Character-specific skills, along with many of the game's best items, are almost exclusively picked up and/or learned through the extensive list of side quests (at least 10 hours worth), which unlike many other games which reserve the majority for the end of the game, can be pursued during the actual game. Filming movies at Purramount Studios (with a giant cat George Lucas) or hunting rare animals such as Bigfoot or tracking down a cat thief were all a blast to pursue and are only a small taste of what's out there. All these side quests add a much needed sense of non-linearity to what would be an otherwise linear game.
Now for the best part of the game, the characters and the storyline. The characters, both playable and otherwise, are really what draw you into the game, especially initially. Despite dipping a bit too much into the race cliché bucket (Natan and Ricardo are prime examples of this), the main characters have all been granted depth and detail that sets them apart from other RPGs. It's not everyday your party consists of a man named Frank the Ninja who draws from MacGyver when it comes to swords; or his master, a giant cat/mob bodyguard/movie actor named Mao (or as Johnny likes to says it, Master Meow). Though Johnny could probably easily be swapped out with any other effeminate male lead, unfortunately, the other characters look and feel specific to this game (or at least Americana). Character models are just as unique, sporting above average graphical detail wrapped in original garb (thank you for different art for each weapon!). The voice-acting is mostly acceptable, a bit awkward at times but never offensive (though the choice for Mao's voice actor brings up a question that left me quite confused). Without giving too much else away, just remember: quirky is the keyword here.
The storyline follows the same quirky route. 16-year-old rookie detective Johnny Garland starts up a detective agency after his father and sister die instead of running his late father's business. Through way of a case for scary midget Gilbert, Johnny meets up with Native Americans (of the tribe generic) Shania and Natan, two bounty hunters out to kill monsters in search of the woman who killed nearly all their of their tribe. But before you get accustomed to a rather dark beginning, Frank the Ninja is thrown your way with all his old white man ninja qualities. He says his master can help with information to find Gilbert so Johnny can report to on his case. This leads you to Al Capone-controlled Chicago, which is being watched over by the master of drunken fighting, movie acting and mob bodyguard, the aforementioned Mao. And that's just the first few hours!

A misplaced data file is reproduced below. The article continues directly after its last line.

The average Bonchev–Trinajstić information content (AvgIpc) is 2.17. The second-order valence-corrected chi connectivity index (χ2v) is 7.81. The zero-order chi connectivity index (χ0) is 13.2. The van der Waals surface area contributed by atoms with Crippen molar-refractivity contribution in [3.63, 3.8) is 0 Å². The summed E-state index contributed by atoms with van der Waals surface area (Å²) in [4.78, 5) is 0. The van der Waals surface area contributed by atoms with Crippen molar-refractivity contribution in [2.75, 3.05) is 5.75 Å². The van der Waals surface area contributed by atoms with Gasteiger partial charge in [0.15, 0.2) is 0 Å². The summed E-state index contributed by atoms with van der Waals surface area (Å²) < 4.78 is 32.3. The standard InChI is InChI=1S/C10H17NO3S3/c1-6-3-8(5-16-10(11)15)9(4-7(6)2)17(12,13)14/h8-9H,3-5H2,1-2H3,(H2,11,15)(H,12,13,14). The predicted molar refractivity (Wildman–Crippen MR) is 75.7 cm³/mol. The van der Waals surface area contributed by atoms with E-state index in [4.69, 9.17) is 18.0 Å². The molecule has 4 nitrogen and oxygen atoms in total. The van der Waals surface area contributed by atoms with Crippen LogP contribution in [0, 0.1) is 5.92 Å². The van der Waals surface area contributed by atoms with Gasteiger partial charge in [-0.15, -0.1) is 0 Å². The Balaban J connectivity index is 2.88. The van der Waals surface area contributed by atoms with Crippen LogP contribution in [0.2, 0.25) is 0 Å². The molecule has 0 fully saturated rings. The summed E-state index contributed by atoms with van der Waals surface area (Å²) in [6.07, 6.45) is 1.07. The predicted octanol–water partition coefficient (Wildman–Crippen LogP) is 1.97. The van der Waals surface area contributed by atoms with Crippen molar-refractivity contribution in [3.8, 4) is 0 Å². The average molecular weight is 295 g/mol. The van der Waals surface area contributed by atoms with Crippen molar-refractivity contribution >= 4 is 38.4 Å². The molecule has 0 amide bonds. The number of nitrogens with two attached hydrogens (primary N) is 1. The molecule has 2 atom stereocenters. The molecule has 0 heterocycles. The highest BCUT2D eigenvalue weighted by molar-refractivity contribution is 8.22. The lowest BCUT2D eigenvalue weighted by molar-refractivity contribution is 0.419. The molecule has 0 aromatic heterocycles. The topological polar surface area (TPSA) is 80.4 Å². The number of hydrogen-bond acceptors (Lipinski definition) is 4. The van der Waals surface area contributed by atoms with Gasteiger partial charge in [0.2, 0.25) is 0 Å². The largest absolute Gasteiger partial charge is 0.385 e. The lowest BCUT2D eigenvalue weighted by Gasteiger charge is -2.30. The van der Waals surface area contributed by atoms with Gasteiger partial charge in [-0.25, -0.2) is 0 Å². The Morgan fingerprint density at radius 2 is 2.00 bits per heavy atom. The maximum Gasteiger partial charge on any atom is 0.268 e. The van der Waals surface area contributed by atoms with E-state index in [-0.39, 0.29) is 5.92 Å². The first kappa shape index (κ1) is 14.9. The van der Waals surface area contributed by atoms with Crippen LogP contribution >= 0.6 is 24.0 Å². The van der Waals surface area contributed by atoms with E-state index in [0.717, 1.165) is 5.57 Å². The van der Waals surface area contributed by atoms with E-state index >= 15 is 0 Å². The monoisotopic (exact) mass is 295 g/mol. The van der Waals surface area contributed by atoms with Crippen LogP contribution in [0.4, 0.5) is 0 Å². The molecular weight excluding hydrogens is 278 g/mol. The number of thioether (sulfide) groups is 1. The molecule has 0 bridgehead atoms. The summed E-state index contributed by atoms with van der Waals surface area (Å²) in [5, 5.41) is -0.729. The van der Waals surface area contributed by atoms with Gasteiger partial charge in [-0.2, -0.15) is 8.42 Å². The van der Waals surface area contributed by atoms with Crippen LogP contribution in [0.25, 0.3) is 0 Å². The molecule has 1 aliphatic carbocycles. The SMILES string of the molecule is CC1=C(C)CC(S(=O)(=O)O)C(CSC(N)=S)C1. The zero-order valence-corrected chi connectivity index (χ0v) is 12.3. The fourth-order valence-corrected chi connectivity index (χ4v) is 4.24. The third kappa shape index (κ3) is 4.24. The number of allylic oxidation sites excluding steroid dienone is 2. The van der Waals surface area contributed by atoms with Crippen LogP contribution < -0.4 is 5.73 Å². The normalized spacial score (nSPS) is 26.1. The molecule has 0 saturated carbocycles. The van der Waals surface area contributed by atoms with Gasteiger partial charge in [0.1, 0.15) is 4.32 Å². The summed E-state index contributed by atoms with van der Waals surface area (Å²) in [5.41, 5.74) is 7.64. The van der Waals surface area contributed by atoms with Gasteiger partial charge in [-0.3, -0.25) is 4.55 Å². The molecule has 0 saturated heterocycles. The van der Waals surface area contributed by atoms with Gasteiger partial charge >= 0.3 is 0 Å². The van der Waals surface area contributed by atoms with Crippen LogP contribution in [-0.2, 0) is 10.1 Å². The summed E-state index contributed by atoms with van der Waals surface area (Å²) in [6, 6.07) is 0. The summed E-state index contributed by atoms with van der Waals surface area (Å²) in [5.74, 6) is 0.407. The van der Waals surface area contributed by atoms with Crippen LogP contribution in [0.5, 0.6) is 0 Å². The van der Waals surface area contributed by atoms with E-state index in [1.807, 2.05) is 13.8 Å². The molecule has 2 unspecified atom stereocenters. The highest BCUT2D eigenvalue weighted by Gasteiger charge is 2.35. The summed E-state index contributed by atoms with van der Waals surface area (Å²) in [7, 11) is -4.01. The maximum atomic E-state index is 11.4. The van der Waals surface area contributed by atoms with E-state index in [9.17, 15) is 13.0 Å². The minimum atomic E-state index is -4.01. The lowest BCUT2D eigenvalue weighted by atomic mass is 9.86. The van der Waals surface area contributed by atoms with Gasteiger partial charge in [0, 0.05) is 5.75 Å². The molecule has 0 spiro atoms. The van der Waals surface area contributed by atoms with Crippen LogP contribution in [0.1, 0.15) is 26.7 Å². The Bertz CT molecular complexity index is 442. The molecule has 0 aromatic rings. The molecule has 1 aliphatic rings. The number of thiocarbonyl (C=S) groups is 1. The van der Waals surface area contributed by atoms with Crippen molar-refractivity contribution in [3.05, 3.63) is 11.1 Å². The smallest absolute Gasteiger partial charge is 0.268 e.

One of the most endearing qualities of the first third to half of this game is its ability to keep the room light-hearted, even when dealing with heavy topics, not unlike a good comedian. Gabe, from Penny Arcade, laid it out best when he posted on PA.com: "Personally my favorite thing about the game is that it doesn't take itself too seriously. It's actually really refreshing to play a game that sort of recognizes how convoluted the RPG stories are and decides to make fun of the fact." It's hard to get too wrapped up into any one serious moment of this game when the only merchants in the game are the two homosexual bikers who run the on-wheels store, "Just Us Guys."
It's a shame those notorious cutting of corners did not spare even the storyline. The two antagonists, Killer and Lady, are dropped into our laps at the beginning of the game with little explanation as to who they are, where they came from and why we should care. As the story progresses, cut scenes try to let us in on their relationship and personalities, attempts to endear them to us, but that is near impossible when the same scenes are focused on progressing the storyline, not the characters within. Not only that, but during the same middle portion of the game, a portion normally reserved for adding further depth to existing party members, very little attention is paid to proper personality growth. And even when it is paid, it's done in a bumbling, amateurish way, quite unlike the beginning. This retards to near-irreconcilable terms the development of the relationship between the player and all the main characters. The game tries to address this towards the end of the game, with one excellently executed plot curveball, but by then the damage has already been done, the emotional pull minimized.
I wish I could make some sort of excuse for these negative marks, but Nautilus has no one to blame but themselves for trotting out what feels like an unfinished game, story-wise. At the end of the day though, I find it hard not to gush about the goofy characters and fun battle system. From the New World is not the step forward that Covenant was, but it's not more than two steps back.